Voters will cast their ballots in the 2016 Presidential race, and in several local and state races, on Election Day, Tuesday, Nov. 8.
A group of Florida State University faculty experts are available to discuss various aspects of the campaigns and the election.
VOTER BEHAVIOR AND TRENDS
• Matthew Pietryka
Assistant Professor of political science
(530) 574-6175; email@example.com or firstname.lastname@example.org
Pietryka’s research focuses on understanding how the social and political contexts of life influence the political attitudes and behavior of individuals. In particular, he studies how political discussion with friends and family can affect individual political behavior.
“I study individual-level political decision making. I can discuss why citizens support various candidates and how they decide whether to vote or abstain.”
• Deana Rohlinger
Associate Professor of sociology
(850) 644-2493; email@example.com
Deana A. Rohlinger is a professor of sociology at Florida State University. She studies politics and participation in America.
“If you’re worried about the candidate you don’t like winning, you can relax. The reality is that political change in America is typically slow and the next president is going to have a hard time getting things done.”
• Carol Weissert
LeRoy Collins Eminent Scholar Chair
Professor of political science
(850) 644-7320 or (850) 297-0111; firstname.lastname@example.org
Weissert teaches American national and state politics. Her research interests include Florida politics, elections, intergovernmental relations, federalism and health policy.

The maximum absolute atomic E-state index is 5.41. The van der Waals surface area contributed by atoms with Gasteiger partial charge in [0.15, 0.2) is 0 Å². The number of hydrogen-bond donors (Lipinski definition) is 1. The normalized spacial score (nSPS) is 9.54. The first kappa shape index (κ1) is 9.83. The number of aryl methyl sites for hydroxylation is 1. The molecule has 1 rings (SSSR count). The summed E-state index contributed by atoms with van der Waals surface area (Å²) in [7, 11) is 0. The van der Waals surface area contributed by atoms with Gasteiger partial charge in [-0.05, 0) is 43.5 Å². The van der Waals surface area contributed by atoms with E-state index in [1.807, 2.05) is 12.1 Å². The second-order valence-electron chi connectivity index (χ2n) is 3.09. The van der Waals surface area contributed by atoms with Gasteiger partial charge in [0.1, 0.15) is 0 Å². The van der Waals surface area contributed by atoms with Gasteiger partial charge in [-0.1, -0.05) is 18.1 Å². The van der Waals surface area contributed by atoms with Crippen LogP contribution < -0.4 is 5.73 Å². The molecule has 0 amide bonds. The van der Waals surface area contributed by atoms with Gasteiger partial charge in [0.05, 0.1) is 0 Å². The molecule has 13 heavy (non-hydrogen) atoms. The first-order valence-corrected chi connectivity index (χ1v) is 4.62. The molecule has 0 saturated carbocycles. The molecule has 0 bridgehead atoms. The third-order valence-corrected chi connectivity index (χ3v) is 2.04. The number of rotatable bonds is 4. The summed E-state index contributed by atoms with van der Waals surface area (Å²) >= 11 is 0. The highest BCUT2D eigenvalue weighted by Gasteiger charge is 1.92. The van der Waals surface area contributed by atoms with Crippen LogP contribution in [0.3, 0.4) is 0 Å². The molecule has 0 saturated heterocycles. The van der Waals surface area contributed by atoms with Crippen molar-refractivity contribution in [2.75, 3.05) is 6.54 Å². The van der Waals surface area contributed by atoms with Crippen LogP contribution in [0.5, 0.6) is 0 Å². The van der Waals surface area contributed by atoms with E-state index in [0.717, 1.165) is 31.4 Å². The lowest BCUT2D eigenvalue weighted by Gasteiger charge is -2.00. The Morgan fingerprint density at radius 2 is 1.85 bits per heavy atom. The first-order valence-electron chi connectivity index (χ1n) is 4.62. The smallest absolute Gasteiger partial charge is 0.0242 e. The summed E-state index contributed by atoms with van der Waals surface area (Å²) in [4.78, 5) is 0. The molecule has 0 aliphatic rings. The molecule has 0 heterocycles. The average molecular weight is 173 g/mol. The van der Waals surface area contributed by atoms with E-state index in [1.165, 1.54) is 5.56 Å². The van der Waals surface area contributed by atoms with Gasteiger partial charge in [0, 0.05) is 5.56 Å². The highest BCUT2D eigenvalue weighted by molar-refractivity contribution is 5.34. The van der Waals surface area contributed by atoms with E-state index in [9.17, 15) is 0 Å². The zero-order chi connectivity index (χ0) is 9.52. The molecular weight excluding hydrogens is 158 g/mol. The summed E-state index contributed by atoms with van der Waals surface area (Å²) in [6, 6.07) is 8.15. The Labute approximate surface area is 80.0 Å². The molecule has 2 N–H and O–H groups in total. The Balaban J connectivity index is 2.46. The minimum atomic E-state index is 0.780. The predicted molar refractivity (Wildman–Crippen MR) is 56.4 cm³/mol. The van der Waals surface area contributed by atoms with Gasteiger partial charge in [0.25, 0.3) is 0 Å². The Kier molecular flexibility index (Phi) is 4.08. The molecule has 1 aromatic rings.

“This presidential election in 2016 is like no other — with two candidates who have the highest unfavorability ratings in history. The Trump candidacy is highly unorthodox and the Republican Party unusually unstable — seemingly overshadowing the fact that we have the first woman running as a major party candidate in the history of the country. As usual, Florida will play a pivotal role in the presidential outcome in addition to having a contested U.S. Senate race and an unusual number of open House seats. All eyes will be on Florida — again.”
COMMUNICATION AND RHETORIC
Professor of communication
(850) 644-1607 or (850) 980-2656; email@example.com
Houck can discuss political advertising, news coverage and speech making. He is an expert on the American civil rights movement, war rhetoric, propaganda and media campaigns.
“The 2016 presidential election promises to be a media spectacle unlike the country has ever experienced. Already the nation’s collective attention has attached itself to two vastly different candidates with widely divergent rhetorical styles.”
• Randall G. Holcombe
DeVoe L. Moore Professor of Economics
(850) 644-7095; firstname.lastname@example.org
Holcombe can discuss the effect of government activity on economic growth. He says both Clinton and Trump have taken economic positions that would harm our economy.
“Clinton proposes to increase taxes and regulatory oversight of the economy, both of which would slow economic growth. Trump’s anti-trade bias is especially disturbing. He fails to see that free trade has made the world and the United States richer and that barriers to trade will harm the American economy.”